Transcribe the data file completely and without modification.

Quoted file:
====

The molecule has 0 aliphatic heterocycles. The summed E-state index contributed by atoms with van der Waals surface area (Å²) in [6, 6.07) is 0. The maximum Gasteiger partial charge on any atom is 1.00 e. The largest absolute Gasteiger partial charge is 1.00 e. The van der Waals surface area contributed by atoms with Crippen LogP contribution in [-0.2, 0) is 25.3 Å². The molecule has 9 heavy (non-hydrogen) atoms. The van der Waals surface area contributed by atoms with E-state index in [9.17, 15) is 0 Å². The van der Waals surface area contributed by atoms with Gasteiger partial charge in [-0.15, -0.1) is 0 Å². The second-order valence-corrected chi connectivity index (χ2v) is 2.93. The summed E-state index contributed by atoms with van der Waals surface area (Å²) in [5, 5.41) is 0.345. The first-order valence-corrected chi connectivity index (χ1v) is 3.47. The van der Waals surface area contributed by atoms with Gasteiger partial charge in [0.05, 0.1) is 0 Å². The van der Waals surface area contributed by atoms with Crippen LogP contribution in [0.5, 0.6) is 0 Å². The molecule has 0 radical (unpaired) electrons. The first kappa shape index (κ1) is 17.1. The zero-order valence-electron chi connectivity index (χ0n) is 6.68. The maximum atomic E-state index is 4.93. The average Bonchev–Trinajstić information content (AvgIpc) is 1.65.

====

The molecule has 0 aliphatic heterocycles. The summed E-state index contributed by atoms with van der Waals surface area (Å²) in [6, 6.07) is 0. The maximum Gasteiger partial charge on any atom is 1.00 e. The largest absolute Gasteiger partial charge is 1.00 e. The van der Waals surface area contributed by atoms with Crippen LogP contribution in [-0.2, 0) is 25.3 Å². The molecule has 9 heavy (non-hydrogen) atoms. The van der Waals surface area contributed by atoms with E-state index in [9.17, 15) is 0 Å². The van der Waals surface area contributed by atoms with Gasteiger partial charge in [-0.15, -0.1) is 0 Å². The second-order valence-corrected chi connectivity index (χ2v) is 2.93. The summed E-state index contributed by atoms with van der Waals surface area (Å²) in [5, 5.41) is 0.345. The first-order valence-corrected chi connectivity index (χ1v) is 3.47. The van der Waals surface area contributed by atoms with Gasteiger partial charge in [0.05, 0.1) is 0 Å². The van der Waals surface area contributed by atoms with Crippen LogP contribution in [0.5, 0.6) is 0 Å². The molecule has 0 radical (unpaired) electrons. The first kappa shape index (κ1) is 17.1. The zero-order valence-electron chi connectivity index (χ0n) is 6.68. The maximum atomic E-state index is 4.93. The average Bonchev–Trinajstić information content (AvgIpc) is 1.65.